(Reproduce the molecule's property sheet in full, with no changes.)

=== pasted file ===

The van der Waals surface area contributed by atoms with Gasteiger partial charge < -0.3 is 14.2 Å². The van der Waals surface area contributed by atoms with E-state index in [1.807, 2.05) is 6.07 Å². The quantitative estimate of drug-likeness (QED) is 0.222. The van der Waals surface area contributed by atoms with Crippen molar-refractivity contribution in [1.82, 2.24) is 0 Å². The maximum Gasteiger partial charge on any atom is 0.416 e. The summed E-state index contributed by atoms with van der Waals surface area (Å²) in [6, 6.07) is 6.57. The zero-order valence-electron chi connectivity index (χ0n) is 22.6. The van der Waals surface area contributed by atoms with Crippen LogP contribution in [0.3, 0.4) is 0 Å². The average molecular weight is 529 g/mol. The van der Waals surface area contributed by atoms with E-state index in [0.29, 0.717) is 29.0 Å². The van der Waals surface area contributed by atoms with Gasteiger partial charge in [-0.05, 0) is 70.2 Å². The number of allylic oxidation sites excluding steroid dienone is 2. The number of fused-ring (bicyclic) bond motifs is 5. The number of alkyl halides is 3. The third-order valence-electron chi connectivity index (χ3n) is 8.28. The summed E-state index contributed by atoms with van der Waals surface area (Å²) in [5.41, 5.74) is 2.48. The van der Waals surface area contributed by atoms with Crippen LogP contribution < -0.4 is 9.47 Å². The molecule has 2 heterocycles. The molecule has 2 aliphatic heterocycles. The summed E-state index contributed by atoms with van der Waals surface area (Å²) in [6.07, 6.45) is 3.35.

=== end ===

The van der Waals surface area contributed by atoms with Gasteiger partial charge < -0.3 is 14.2 Å². The van der Waals surface area contributed by atoms with E-state index in [1.807, 2.05) is 6.07 Å². The quantitative estimate of drug-likeness (QED) is 0.222. The van der Waals surface area contributed by atoms with Crippen molar-refractivity contribution in [1.82, 2.24) is 0 Å². The maximum Gasteiger partial charge on any atom is 0.416 e. The summed E-state index contributed by atoms with van der Waals surface area (Å²) in [6, 6.07) is 6.57. The zero-order valence-electron chi connectivity index (χ0n) is 22.6. The van der Waals surface area contributed by atoms with Crippen LogP contribution in [0.3, 0.4) is 0 Å². The average molecular weight is 529 g/mol. The van der Waals surface area contributed by atoms with E-state index in [0.29, 0.717) is 29.0 Å². The van der Waals surface area contributed by atoms with Gasteiger partial charge in [-0.05, 0) is 70.2 Å². The number of allylic oxidation sites excluding steroid dienone is 2. The number of fused-ring (bicyclic) bond motifs is 5. The number of alkyl halides is 3. The third-order valence-electron chi connectivity index (χ3n) is 8.28. The summed E-state index contributed by atoms with van der Waals surface area (Å²) in [5.41, 5.74) is 2.48. The van der Waals surface area contributed by atoms with Crippen LogP contribution < -0.4 is 9.47 Å². The molecule has 2 heterocycles. The molecule has 2 aliphatic heterocycles. The summed E-state index contributed by atoms with van der Waals surface area (Å²) in [6.07, 6.45) is 3.35.